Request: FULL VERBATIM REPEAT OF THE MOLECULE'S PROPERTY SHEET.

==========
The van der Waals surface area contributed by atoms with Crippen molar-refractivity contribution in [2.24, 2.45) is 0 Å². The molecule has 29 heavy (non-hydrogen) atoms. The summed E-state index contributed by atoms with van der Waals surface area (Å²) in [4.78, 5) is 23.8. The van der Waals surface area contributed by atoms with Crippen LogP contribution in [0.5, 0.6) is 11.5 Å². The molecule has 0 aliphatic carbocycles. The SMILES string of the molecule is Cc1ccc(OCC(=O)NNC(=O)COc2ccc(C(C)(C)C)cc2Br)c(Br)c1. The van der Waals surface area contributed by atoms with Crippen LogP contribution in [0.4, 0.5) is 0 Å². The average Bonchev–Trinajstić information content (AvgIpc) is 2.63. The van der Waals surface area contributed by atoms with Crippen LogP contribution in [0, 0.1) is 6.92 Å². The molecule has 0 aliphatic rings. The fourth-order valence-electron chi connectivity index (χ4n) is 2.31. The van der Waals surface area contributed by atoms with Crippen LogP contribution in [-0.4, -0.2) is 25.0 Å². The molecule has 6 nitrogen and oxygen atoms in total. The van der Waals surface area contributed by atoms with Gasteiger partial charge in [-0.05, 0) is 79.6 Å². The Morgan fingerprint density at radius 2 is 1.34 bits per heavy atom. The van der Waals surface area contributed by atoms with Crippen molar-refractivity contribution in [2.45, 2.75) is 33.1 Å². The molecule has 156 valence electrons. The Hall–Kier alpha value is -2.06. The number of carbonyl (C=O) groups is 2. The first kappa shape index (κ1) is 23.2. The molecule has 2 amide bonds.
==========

The van der Waals surface area contributed by atoms with Crippen molar-refractivity contribution in [2.24, 2.45) is 0 Å². The molecule has 29 heavy (non-hydrogen) atoms. The summed E-state index contributed by atoms with van der Waals surface area (Å²) in [4.78, 5) is 23.8. The van der Waals surface area contributed by atoms with Crippen LogP contribution in [0.5, 0.6) is 11.5 Å². The molecule has 0 aliphatic carbocycles. The SMILES string of the molecule is Cc1ccc(OCC(=O)NNC(=O)COc2ccc(C(C)(C)C)cc2Br)c(Br)c1. The van der Waals surface area contributed by atoms with Crippen LogP contribution in [0.4, 0.5) is 0 Å². The average Bonchev–Trinajstić information content (AvgIpc) is 2.63. The van der Waals surface area contributed by atoms with Crippen LogP contribution in [0, 0.1) is 6.92 Å². The molecule has 0 aliphatic rings. The fourth-order valence-electron chi connectivity index (χ4n) is 2.31. The van der Waals surface area contributed by atoms with Crippen LogP contribution in [-0.4, -0.2) is 25.0 Å². The molecule has 6 nitrogen and oxygen atoms in total. The van der Waals surface area contributed by atoms with Gasteiger partial charge in [-0.05, 0) is 79.6 Å². The Morgan fingerprint density at radius 2 is 1.34 bits per heavy atom. The van der Waals surface area contributed by atoms with Crippen molar-refractivity contribution in [2.45, 2.75) is 33.1 Å². The molecule has 156 valence electrons. The Hall–Kier alpha value is -2.06. The number of carbonyl (C=O) groups is 2. The first kappa shape index (κ1) is 23.2. The molecule has 2 amide bonds.